Treasury sold $500 million in I bonds on Friday morning in the final day to lock in the 9.62% rate.

Treasury sold $500 million in I bonds on Friday morning in the final day to lock in the 9.62% rate.
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October 28 is the last chance for investors to buy I bonds that earn an interest rate of 9.62% Yet rising demand for inflation-adjusted bonds has overwhelmed the Treasury Direct site and the Treasury Department. That said, it cannot guarantee that the order will be completed in time

Many investors have lost track of the clock and technical problems. As of 12 p.m. ET, about 52,000 accounts had been created and more than $500 million in I bonds had been purchased on Friday alone, the Treasury said. On Thursday, about 82,000 accounts were created totaling $750 million in I bond sales.

Others are still unable to access the Treasury Direct site or log into their accounts to purchase ibonds.

Stay safe Inflation-adjusted Series I savings bonds Don’t capture much of the investment spotlight in most years. They have become the breakout stars of 2022 Inflation has hit a four-decade highMarkets plunge, and investors search for a safe place to put their money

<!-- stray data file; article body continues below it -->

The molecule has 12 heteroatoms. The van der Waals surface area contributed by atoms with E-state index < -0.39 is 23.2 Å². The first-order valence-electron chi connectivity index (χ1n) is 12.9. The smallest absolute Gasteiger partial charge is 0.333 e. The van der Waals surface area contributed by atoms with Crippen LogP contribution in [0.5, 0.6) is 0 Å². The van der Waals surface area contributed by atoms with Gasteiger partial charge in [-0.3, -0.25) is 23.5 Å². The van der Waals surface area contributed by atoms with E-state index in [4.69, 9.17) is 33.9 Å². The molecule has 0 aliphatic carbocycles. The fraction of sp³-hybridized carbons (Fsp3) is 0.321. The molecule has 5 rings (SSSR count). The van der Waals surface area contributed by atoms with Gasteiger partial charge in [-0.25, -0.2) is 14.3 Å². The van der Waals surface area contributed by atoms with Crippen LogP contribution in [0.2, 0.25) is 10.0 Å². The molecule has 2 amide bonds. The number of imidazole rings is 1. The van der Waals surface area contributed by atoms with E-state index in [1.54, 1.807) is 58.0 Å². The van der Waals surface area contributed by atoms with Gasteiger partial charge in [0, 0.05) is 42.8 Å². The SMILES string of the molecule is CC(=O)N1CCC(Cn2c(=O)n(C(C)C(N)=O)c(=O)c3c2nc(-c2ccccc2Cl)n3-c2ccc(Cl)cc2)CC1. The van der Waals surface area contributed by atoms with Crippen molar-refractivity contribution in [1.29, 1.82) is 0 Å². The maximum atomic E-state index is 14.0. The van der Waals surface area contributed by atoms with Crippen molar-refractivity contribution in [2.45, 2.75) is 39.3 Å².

As the deadline to get the 9.62% rate this week nears, the Govt Treasury Direct SiteThe only place where investors can buy I bonds directly, it has become one of the most visited federal websites, officials said, and has experienced outages for several days this week.

Investors face difficulty in accessing and logging into the site.

“Due to unprecedented requests for new accounts, we cannot guarantee that customers will be able to complete a purchase at the current 9.62% rate by the October 28 deadline. The Treasury Direct system continues and continues to process completed payments,” a spokesperson said.

“We’ve tripled TreasuryDirect’s capacity in the past day and seen customers successfully create accounts and purchase bonds at record levels. Any additional updates to TreasuryDirect in the final days of the rate window, such as the delay of the November 1 rate change, would pose a significant risk to the operational integrity of the system,” a Treasury spokesperson said.

If a customer confirms that their purchase has been made or completed by Oct. 28 at 11:59:59 pm ET, payment will be processed, a spokeswoman said.

Users regularly take to social media to complain about the Treasury Direct website and sometimes Go to great lengths to purchase their i-bonds.

“The TreasuryDirect website is not known for its user friendliness,” said Elliot Pepper, a financial planner in Baltimore.

It’s not just those trying to buy ibonds who are frustrated by the site’s outage.

Investors cannot purchase or redeem T-Bonds, Treasury Notes, or T-Bills through Treasury Direct if they cannot access the site or log in due to high demand.

Write to Veronica Dagher

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